February 12, 2017, Cedar Key, Fla.

Piper PA-28R-200

The airplane was destroyed at about 1106 Eastern time when it impacted the Gulf of Mexico. The private pilot and two passengers were fatally injured. Instrument conditions prevailed in the area of the accident site.

According to preliminary radar data provided by the FAA, the airplane flew a northwesterly track over the Florida peninsula, its western coastal key islands and the Gulf of Mexico. The radar data ended over the water at an altitude of about 1100 feet msl.

The 1055 weather observed about 36 miles north of the accident site included an overcast ceiling at 400 feet agl with 10 statute miles of visibility. An Airmet warning of ceilings lower than 500 feet agl and/or visibility less than one statute mile had been issued for the accident area. The pilot did not have an instrument rating.

February 14, 2017, Rattan, Okla.

Beechcraft C90A King Air

At about 1145 Central time, the airplane was substantially damaged during a forced landing following loss of engine power during cruise flight. The pilot and two medical crew members aboard were uninjured. Instrument conditions prevailed for the FAR Part 135 aeromedical flight, which operated on an IFR clearance.

While in cruise flight at 7000 feet msl, the airplane experienced two electrical power fluctuations and subsequently lost all electrical power. Due to the associated loss of navigation capability while operating in instrument meteorological conditions, the pilot set a general course for better weather conditions as noted in the preflight weather briefing. During the effort to find a suitable hole in the clouds to descend through, the left engine lost power. The pilot ultimately located a field through the cloud cover and executed a single-engine precautionary landing.

February 14, 2017, Columbus, Ohio

Beechcraft D55 Baron

The airplane impacted the runway at about 1326 Eastern time following a loss of left engine power during takeoff. The pilot and pilot-rated passenger were uninjured, but the airplane sustained substantial fuselage and wing damage when the left main landing gear collapsed. Visual conditions prevailed.

According to the FAA, the left-seated pilot wanted to get current on his takeoffs and landings. He performed the taxi and takeoff procedure. At about 50 feet agl, the left engine began losing power, dropping to around 1700 rpm. The pilot flying then told the non-flying pilot he was giving him control of the airplane. As the right-seated pilot tried to land on the remaining runway, the left main landing gear struck hard and collapsed, but the airplane came to a stop on the prepared runway surface.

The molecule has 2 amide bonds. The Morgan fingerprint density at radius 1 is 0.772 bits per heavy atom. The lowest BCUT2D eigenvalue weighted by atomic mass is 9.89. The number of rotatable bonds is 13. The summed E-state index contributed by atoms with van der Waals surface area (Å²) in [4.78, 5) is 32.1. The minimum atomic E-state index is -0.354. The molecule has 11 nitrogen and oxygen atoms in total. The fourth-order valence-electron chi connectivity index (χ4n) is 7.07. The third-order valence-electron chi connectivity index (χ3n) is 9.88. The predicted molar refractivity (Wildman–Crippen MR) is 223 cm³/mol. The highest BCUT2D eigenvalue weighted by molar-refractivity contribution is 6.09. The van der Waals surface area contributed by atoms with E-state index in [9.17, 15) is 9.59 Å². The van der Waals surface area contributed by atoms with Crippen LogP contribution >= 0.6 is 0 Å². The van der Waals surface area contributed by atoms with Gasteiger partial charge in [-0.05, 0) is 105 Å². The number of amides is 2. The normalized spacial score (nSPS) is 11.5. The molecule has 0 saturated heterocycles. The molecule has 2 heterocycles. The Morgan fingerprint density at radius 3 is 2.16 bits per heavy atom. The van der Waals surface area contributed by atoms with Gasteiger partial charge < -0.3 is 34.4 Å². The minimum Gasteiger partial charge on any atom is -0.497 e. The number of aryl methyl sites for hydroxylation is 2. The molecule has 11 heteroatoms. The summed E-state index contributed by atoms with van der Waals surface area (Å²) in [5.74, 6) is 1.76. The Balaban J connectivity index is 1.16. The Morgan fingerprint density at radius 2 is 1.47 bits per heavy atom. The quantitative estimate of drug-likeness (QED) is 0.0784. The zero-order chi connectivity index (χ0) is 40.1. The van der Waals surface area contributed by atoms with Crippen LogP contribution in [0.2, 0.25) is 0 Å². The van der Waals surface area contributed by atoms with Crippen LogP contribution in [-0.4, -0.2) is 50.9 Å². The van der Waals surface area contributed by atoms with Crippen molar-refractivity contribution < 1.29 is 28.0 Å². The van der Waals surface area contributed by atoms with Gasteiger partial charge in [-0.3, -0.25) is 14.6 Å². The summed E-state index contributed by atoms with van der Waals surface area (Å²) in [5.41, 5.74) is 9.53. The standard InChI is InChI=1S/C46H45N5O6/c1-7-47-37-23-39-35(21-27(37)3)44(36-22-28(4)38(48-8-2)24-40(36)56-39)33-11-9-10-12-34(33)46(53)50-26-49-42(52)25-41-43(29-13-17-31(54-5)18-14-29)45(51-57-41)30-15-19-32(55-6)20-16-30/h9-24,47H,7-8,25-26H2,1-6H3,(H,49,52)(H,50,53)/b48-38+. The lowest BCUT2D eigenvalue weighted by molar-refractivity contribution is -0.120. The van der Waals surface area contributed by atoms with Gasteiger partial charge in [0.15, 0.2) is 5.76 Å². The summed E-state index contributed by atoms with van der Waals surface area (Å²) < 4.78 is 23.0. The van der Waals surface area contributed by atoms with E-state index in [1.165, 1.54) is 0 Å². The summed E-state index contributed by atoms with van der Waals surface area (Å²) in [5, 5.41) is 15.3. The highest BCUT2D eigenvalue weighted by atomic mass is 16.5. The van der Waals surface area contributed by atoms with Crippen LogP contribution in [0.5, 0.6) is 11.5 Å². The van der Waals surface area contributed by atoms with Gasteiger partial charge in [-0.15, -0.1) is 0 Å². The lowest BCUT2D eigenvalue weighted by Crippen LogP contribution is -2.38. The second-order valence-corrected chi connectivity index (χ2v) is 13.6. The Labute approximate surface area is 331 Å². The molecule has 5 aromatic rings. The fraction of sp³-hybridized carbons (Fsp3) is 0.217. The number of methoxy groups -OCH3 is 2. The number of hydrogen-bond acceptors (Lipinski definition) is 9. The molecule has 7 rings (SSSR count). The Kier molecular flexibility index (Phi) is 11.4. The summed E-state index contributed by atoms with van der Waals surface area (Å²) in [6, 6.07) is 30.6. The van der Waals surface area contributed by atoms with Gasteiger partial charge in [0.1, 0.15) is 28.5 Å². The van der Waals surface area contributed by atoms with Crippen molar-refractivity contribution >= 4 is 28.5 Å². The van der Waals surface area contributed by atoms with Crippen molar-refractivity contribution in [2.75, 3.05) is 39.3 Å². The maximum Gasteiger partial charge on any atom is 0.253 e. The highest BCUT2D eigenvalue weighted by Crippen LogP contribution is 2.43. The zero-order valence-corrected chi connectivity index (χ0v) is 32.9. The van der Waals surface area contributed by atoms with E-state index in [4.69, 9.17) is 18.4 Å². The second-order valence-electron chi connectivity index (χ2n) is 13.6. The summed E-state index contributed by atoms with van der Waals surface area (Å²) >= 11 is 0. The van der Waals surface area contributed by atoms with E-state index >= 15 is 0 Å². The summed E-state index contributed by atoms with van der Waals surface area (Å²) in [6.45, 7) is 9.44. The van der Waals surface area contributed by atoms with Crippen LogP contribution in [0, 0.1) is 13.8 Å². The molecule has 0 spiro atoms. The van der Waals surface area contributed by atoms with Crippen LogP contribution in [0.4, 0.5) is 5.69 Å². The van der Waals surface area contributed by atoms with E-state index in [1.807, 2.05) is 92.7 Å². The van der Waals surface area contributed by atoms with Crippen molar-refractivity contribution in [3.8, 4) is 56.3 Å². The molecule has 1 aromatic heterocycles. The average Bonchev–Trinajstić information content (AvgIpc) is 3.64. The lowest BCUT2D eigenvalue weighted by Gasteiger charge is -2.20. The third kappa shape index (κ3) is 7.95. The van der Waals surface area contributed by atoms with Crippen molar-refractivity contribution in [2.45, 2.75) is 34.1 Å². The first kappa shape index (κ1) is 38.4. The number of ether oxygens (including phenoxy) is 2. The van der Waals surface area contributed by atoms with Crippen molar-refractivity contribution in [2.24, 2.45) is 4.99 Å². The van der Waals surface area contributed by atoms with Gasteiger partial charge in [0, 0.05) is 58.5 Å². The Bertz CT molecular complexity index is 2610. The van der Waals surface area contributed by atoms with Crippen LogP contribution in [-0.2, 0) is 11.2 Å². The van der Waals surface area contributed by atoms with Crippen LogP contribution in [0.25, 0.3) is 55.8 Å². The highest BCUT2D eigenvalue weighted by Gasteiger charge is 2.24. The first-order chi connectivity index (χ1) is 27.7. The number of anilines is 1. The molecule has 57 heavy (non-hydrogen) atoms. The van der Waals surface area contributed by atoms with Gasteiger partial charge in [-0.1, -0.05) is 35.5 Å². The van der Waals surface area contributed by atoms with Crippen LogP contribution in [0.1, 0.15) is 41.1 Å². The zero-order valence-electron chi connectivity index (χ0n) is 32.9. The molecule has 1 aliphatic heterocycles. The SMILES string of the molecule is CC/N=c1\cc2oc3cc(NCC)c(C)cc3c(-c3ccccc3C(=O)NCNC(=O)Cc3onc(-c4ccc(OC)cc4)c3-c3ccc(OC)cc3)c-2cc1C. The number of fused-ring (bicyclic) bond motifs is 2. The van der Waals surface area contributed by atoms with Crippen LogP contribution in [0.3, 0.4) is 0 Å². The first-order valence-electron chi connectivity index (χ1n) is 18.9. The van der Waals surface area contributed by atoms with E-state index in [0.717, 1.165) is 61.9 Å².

This article originally appeared in the May 2017 issue of Aviation Safety magazine.

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At Sun ‘n Fun, after I’d interviewed the soon-to-depart Mooney CEO Vivek Saxena, I found myself fairly perplexed about his comment on seeking the “next-generation piston aircraft.” As he was telling me about that, of course, Diamond was busily introducing it 5000 miles away at Aero. (Reason number 237 why I should have gone to Aero instead.)

As is obvious by now, Diamond’s idea of the next generation goes in perhaps the only direction it can go: bigger, faster, more luxurious and yes, more expensive. And let’s be honest girls, at $900,000-plus, the core of the market represented by the Cirrus SR22 is a million-dollar airplane. I could suck in my editorial breath about this, but I no longer get my pants snagged on the high price of airplanes, for nothing I can possibly say here will change it in the slightest. New certified airplanes are for the wealthy among us and that’s just the way it is.

Mooney came to the realization that the millions it was sinking into new singles for the training market probably would not pay off in high-volume sales. The reason trainers aren’t selling isn’t because there aren’t any good ones, it’s because the world just doesn’t need that many of them. Cessna has been selling a hundred Skyhawks a year, plus or minus, and Piper does about half that many Archers. Throw in a few Diamond DA20s and that’s the sum of it. Well, Cirrus puts SR20s into the training field, too. Still, add it all up and trainers are and always have been low-margin products. The money is made at the upper end of the price tier.

Diamond’s big-cabin DA50s are really a reheated idea. Recall that the idea was trialed at Oshkosh in 2007, but Diamond’s travails with the Thielert diesel fiasco and the world economic meltdown tanked it. While other companies have been satisfied with incremental model changes that are little more than cosmetic redos, Diamond is coming at it with a vengeance, offering three models—one a retract—with three different engines in the mix. By any standard, it’s as gutsy a move as was the diesel-powered DA40 twin introduction in 2002.

They’re going after Cirrus, of course. And Cirrus is probably vulnerable because it has been selling about 300 or so SR-series aircraft a year, but hasn’t introduced anything really new, the attention being siphoned off to complete the SF 50 Vision jet. But is what Diamond has in mind new enough to stimulate the market? Nobody I talk to these days thinks anything will expand the pie by enticing people who otherwise wouldn’t buy an airplane to do so by offering something utterly irresistible. We’ve been in the cannibalistic phase of new aircraft marketing for a while now. Cirrus is probably overdue for its own new model and I suspect it will be one with Continental's improved FADEC engine, plus a diesel option.